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The difference between seasonal fuels and how to save at the pump

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If it seems like fuel prices jump every year just before summer starts, you’re not wrong.

Like clockwork, when the weather starts to improve, the price of fuel gets a bit more expensive, but it isn’t totally random.

Fuel formulas are changed to be optimized for driving in warmer weather and when it is changed back to the cold-weather formula in the fall, there’s a bit of relief when filling up as the price drops back down.

But what is the difference between the fuels, why do we need to change them twice a year and how can we minimize the sticker-shock when refilling? We’ve got you covered.

Why there are seasonal changes at the pumps

Every April and September, drivers are sure to notice significant price changes when filling their tank.

Gas stations are mandated to change to summer-grade fuel by April 15, which is when prices increase, then by Sept. 15, the gas stations are required to change to winter-grade fuel, which is when we see a drop in gas prices.

The key difference between winter and summer fuels lies in the fuel blend and the additives included to meet seasonal needs.

Fuel blends change depending on how temperature affects the fuel, and the main additive - also the main reason for the price change - is butane.

Butane, which is cheap and plentiful, is added to winter-grade fuel as it helps your vehicle start in colder temperatures.

However, butane also evaporates quite quickly, so it’s removed from the summer-grade fuels, as the rapid evaporation contributes to pollution and smog.

Using fuel optimized for the wrong season means it won’t burn as cleanly or effectively in your engine, but unfortunately, replacing that cheap butane with other additives to improve fuel performance in summer also increases the price at the pump.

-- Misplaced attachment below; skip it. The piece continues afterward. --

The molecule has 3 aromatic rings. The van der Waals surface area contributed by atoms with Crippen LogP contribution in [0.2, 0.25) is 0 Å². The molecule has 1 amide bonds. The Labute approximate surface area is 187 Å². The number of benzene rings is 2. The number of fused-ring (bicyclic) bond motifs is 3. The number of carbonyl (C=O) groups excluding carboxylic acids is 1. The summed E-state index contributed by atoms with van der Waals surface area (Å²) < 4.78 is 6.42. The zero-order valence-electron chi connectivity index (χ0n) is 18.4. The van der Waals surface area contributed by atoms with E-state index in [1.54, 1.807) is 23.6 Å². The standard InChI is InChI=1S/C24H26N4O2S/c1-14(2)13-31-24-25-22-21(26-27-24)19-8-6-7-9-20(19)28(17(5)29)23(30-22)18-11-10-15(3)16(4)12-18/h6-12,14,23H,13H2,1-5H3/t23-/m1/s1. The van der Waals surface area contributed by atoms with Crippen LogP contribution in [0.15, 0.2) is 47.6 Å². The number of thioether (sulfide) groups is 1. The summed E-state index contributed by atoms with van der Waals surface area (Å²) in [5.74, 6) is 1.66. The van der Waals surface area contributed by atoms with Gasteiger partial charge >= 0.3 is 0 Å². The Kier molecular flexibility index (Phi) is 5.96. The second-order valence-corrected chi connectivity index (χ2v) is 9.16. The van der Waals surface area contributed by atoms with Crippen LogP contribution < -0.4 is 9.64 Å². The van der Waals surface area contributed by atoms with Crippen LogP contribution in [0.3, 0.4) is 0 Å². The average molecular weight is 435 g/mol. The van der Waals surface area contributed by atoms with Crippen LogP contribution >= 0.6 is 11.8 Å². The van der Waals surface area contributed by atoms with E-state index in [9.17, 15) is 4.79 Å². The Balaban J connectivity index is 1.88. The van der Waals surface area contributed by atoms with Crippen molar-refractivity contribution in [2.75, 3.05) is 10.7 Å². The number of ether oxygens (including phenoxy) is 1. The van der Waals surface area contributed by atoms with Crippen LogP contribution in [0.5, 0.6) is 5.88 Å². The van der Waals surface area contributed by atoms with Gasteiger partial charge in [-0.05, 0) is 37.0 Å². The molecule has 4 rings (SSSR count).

Does this affect the grades of regular and premium fuels?

The qualities and benefits of different fuel grades aren’t impacted at all by the additives in seasonal fuel blends.

The difference between regular, mid-grade, and premium fuel relates to its octane rating, which ranges from 87 to 94, and that measures a fuel’s resistance to what’s called knock. Knock is when the fuel doesn’t combust at the precise, optimal moment, generally caused by high temperatures and pressure conditions in the engine.

Higher octane helps ensure the fuel works as it is meant to in optimal conditions.

How to limit sticker-shock at the pumps

Since we know the change between summer and winter fuels happens at the same time every year, set a reminder to keep an eye on the news for the specific dates those changes will happen.

Before the jump increases in April, make sure to fill your tank before the price goes up, and every September, hold off on filling up until the price drops.

Beyond timing the price change, there are several other things you can do as well! Try using tools like the GasBuddy app, which helps track the latest prices at your local gas stations.

On top of tracking the price of fuel, many gas stations offer loyalty programs or special offers for specific payment options that give you points or rewards for every purchase. Plus, you can find discounts, like how CAA members save 3 cents/litre on all fuel grades at participating Shell locations across Canada. If you’re a daily commuter or do a lot of road trips on weekends, these savings can quickly add up to cover the cost of a CAA membership (which also includes great benefits like roadside assistance, travel deals, and countless other special offers.)

By understanding the reasons behind the seasonal fuel changes and taking advantage of available savings opportunities, you can better manage the cost fluctuations at the pump throughout the year.

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